The Cultural (Re)Turn in Japanese Law Studies


  • Luke Nottage



Commemorating Professor Tony Angelo's tireless efforts and multiple achievements in translating legal rules, principles and cultures from abroad, including many from Japan, this article focuses on an ongoing project to translate selected works of a leading Japanese legal sociologist, Professor Takao Tanase. Part 2 locates Tanase's critical "hermeneutical" understanding of law and society, or of facts and norms, within various paradigms in the English-language world of "Japanese Law". These include a first wave of culturalist approaches; a model instead emphasising the institutional barriers to invoking the law in Japan; another model emphasising "elite management"; and a very different "economic analysis" of Japanese law-related behaviour. Tanase's work instead joins an emerging "hybrid paradigm" that takes more seriously new understandings and measures of culture `project. As Tony taught us only too well, interpreting foreign legalese can be hard enough. But the most difficult task often lies in conveying the way it is embedded in a broader socio-legal praxis and discourse abroad. These challenges will not go away even in our globalised world, thereby securing the future for comparative socio-legal scholarship.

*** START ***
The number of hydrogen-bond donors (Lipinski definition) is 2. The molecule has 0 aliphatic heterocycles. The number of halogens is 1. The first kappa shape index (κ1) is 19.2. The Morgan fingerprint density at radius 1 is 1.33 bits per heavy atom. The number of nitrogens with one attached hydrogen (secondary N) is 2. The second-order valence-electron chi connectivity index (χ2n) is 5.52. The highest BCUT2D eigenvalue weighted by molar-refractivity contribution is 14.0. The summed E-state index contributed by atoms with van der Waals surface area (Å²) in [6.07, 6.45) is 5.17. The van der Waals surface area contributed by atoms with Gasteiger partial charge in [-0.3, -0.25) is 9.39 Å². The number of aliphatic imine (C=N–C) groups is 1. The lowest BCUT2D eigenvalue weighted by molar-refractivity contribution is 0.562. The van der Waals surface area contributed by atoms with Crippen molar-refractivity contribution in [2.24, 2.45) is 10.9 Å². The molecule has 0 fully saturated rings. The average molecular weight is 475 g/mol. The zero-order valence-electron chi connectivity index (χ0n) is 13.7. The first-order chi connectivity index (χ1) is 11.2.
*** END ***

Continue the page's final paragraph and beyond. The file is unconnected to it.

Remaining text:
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How to Cite

Nottage, L. (2008). The Cultural (Re)Turn in Japanese Law Studies. Victoria University of Wellington Law Review, 39(4), 755–778.